Today we took a trip to Texel Island, the largest and most popular of the West Frisian Islands. Texel Island is only about 90 km’s from Amsterdam so is quite popular with local Dutch people during the summer months.
North Holland Canal
The ride out to Texel (pronounced Tessel in Dutch)was really nice as it followed the North Holland Canal all the way to Den Helder. Along the way we had great views along the canals of windmills and lines of wind turbines. It was a bit like the old and the new.
Following the canal we spotted a few big old ferry boats slowly chugging along and thought, what a great way to see the country. It’s also a part of the country which most international tourists never see. The countryside is quite spectacular with large fields of corn, wheat, barley, potatoes and flowers. The fields of flowers were quite spectacular with purples, crimsons and white. It reminded us of arriving in Holland during tulip season two years ago. At that time all the fields were covered in tulips of all colours. We visited Keukenhof Gardens during their flower festival and also Haarlem for their flower parade. Seeing all those different coloured tulips in bloom was just amazing.
Along the canal near Sint Maartenszee traditional thatched roof houses line the canal. Their style of thatching is unlike anything we’ve seen before with a feature area on the front of the roof which looks like its woven.
Arriving in Den Helder we were surprised by just how beautiful the town was. Den Helder is the ferry port for Texel but is well worth a look around. Around the town are lots of old buildings, restaurants and cafes overlooking the canals. A great place to explore. Some of the old warehouses have been converted to a Maritime Museum and lots of old ships and boats line the wharfs which surround them.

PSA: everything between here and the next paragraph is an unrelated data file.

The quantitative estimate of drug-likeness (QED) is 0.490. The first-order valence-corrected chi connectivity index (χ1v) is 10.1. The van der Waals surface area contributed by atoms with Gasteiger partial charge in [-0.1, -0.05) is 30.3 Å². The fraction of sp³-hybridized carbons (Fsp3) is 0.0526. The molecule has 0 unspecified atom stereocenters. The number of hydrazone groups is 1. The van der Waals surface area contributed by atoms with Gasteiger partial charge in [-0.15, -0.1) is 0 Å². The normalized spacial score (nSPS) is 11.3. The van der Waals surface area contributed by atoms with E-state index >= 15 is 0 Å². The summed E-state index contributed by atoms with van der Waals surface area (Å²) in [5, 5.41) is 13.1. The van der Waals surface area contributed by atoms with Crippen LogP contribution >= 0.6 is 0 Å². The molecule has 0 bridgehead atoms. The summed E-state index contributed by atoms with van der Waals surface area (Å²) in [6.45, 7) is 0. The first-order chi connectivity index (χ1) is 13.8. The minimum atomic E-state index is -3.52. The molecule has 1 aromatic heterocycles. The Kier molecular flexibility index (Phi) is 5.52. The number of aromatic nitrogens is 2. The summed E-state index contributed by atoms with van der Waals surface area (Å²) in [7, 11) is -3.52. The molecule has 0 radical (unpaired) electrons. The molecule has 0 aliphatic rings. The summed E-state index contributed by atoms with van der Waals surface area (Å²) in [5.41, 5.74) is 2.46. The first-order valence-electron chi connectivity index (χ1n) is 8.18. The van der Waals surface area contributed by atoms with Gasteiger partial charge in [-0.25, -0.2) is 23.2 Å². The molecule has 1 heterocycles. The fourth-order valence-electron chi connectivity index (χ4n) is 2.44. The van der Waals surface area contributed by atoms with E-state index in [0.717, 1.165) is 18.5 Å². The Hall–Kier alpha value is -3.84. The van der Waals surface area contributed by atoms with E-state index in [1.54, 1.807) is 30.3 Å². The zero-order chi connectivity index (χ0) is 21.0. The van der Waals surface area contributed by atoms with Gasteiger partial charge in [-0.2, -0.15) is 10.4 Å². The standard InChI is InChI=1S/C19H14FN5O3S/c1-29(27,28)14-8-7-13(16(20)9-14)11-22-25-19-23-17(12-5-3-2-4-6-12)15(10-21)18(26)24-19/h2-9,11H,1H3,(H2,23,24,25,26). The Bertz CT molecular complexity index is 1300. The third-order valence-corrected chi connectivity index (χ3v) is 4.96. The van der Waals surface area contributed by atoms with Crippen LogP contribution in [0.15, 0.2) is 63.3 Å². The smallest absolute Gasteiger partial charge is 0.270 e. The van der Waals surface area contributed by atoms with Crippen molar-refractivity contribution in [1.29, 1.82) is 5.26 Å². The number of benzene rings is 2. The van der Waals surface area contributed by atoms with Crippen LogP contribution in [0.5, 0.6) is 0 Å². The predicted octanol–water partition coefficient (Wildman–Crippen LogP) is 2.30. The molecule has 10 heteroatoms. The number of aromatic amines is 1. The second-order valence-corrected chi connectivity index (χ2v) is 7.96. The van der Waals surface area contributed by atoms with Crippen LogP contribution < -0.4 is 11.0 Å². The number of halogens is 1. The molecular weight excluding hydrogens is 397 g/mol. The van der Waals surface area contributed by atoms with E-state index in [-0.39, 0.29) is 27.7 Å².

The ferry from Den Helder to Texel was quite busy and we were lucky to arrive just before it was due to leave. We purchased the tickets at the pay-booth on the wharf which was quite easy. The return trip only cost €11 for two passengers and the motorcycle.
Crossing from Den Helder to Texel only took about twenty minutes. It was just long enough to line up for coffee and then hurriedly drink it risking third degree burns.
Despite being only about 25 kilometres long Texel has had an interesting history and made an impact in the world. Texel is the only place in history where the Navy was defeated by horsemen. In 1795, French troops found the Dutch Navy stuck in the ice around Texel so they simply rode up to them and told them to surrender.
During the American War of Independence Texel was the base for privateer John Paul Jones on USS Bonhomme Richard. He is known as the father of the American Navy. Whilst in the UK we learnt about his raid on Whitehaven. With plans to spike the guns of the fort and burn the British ships in port the American raiders rowed ashore. Due to the current it took a little longer for the raiders to make it to shore and after spiking the guns their lamps had run out of oil. So where did his sailors look for oil? Of course at the taverns. Whilst they were there they decided to have a bit of rum. Needless to say the raid wasn’t successful and only a small fire was started which was quickly extinguished.